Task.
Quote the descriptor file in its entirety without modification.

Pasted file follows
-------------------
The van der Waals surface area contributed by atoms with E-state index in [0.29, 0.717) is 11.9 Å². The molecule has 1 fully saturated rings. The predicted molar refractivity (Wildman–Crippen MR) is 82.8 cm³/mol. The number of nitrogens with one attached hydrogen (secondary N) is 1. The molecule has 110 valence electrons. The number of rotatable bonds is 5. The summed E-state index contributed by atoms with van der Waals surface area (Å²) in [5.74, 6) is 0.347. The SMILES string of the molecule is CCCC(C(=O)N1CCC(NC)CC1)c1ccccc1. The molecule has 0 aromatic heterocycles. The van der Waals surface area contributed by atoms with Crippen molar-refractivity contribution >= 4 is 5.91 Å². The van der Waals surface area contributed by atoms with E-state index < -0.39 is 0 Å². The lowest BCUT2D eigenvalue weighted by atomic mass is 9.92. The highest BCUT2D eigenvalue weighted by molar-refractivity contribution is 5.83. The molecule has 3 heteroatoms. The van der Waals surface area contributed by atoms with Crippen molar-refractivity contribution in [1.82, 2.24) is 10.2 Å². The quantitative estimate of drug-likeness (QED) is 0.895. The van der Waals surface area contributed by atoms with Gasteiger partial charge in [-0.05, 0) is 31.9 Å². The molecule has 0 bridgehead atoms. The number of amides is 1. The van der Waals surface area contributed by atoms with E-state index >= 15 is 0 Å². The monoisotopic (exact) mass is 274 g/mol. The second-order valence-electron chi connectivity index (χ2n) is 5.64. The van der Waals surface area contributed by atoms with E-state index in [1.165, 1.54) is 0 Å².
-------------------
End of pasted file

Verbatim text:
The van der Waals surface area contributed by atoms with E-state index in [0.29, 0.717) is 11.9 Å². The molecule has 1 fully saturated rings. The predicted molar refractivity (Wildman–Crippen MR) is 82.8 cm³/mol. The number of nitrogens with one attached hydrogen (secondary N) is 1. The molecule has 110 valence electrons. The number of rotatable bonds is 5. The summed E-state index contributed by atoms with van der Waals surface area (Å²) in [5.74, 6) is 0.347. The SMILES string of the molecule is CCCC(C(=O)N1CCC(NC)CC1)c1ccccc1. The molecule has 0 aromatic heterocycles. The van der Waals surface area contributed by atoms with Crippen molar-refractivity contribution >= 4 is 5.91 Å². The van der Waals surface area contributed by atoms with E-state index < -0.39 is 0 Å². The lowest BCUT2D eigenvalue weighted by atomic mass is 9.92. The highest BCUT2D eigenvalue weighted by molar-refractivity contribution is 5.83. The molecule has 3 heteroatoms. The van der Waals surface area contributed by atoms with Crippen molar-refractivity contribution in [1.82, 2.24) is 10.2 Å². The quantitative estimate of drug-likeness (QED) is 0.895. The van der Waals surface area contributed by atoms with Gasteiger partial charge in [-0.05, 0) is 31.9 Å². The molecule has 0 bridgehead atoms. The number of amides is 1. The van der Waals surface area contributed by atoms with E-state index >= 15 is 0 Å². The monoisotopic (exact) mass is 274 g/mol. The second-order valence-electron chi connectivity index (χ2n) is 5.64. The van der Waals surface area contributed by atoms with E-state index in [1.165, 1.54) is 0 Å².